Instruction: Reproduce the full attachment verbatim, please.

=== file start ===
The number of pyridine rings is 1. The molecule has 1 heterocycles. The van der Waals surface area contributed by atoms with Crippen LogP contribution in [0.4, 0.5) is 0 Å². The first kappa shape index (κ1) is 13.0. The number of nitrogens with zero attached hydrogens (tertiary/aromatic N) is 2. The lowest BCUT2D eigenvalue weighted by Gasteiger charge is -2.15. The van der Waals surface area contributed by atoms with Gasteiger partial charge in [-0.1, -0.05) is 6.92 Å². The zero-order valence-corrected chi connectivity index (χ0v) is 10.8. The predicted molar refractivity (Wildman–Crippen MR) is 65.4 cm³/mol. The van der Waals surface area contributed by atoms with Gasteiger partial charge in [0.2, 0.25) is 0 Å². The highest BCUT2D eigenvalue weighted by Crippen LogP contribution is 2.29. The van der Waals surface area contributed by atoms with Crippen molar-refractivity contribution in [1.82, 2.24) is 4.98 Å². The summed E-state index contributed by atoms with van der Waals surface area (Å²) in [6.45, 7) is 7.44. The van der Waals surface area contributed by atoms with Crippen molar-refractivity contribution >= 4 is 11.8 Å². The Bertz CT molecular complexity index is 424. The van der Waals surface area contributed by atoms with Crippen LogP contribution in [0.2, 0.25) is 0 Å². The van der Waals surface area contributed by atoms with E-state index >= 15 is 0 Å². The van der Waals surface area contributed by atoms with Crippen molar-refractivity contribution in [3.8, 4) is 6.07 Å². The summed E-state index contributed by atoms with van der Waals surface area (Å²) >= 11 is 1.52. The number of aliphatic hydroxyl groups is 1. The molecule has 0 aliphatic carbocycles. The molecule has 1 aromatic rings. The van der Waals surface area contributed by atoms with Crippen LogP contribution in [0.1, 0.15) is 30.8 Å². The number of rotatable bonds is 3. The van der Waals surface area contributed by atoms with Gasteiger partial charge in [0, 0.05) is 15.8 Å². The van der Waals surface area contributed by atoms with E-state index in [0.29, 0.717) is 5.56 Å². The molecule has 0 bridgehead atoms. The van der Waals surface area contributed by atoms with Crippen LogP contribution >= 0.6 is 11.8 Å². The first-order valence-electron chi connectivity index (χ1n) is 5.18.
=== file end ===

The number of pyridine rings is 1. The molecule has 1 heterocycles. The van der Waals surface area contributed by atoms with Crippen LogP contribution in [0.4, 0.5) is 0 Å². The first kappa shape index (κ1) is 13.0. The number of nitrogens with zero attached hydrogens (tertiary/aromatic N) is 2. The lowest BCUT2D eigenvalue weighted by Gasteiger charge is -2.15. The van der Waals surface area contributed by atoms with Gasteiger partial charge in [-0.1, -0.05) is 6.92 Å². The zero-order valence-corrected chi connectivity index (χ0v) is 10.8. The predicted molar refractivity (Wildman–Crippen MR) is 65.4 cm³/mol. The van der Waals surface area contributed by atoms with Gasteiger partial charge in [0.2, 0.25) is 0 Å². The highest BCUT2D eigenvalue weighted by Crippen LogP contribution is 2.29. The van der Waals surface area contributed by atoms with Crippen molar-refractivity contribution in [1.82, 2.24) is 4.98 Å². The summed E-state index contributed by atoms with van der Waals surface area (Å²) in [6.45, 7) is 7.44. The van der Waals surface area contributed by atoms with Crippen molar-refractivity contribution >= 4 is 11.8 Å². The Bertz CT molecular complexity index is 424. The van der Waals surface area contributed by atoms with Crippen LogP contribution in [0.2, 0.25) is 0 Å². The van der Waals surface area contributed by atoms with E-state index >= 15 is 0 Å². The van der Waals surface area contributed by atoms with Crippen molar-refractivity contribution in [3.8, 4) is 6.07 Å². The summed E-state index contributed by atoms with van der Waals surface area (Å²) >= 11 is 1.52. The number of aliphatic hydroxyl groups is 1. The molecule has 0 aliphatic carbocycles. The molecule has 1 aromatic rings. The van der Waals surface area contributed by atoms with Crippen LogP contribution in [0.1, 0.15) is 30.8 Å². The number of rotatable bonds is 3. The van der Waals surface area contributed by atoms with Gasteiger partial charge in [0, 0.05) is 15.8 Å². The van der Waals surface area contributed by atoms with E-state index in [0.29, 0.717) is 5.56 Å². The molecule has 0 bridgehead atoms. The van der Waals surface area contributed by atoms with Crippen LogP contribution >= 0.6 is 11.8 Å². The first-order valence-electron chi connectivity index (χ1n) is 5.18.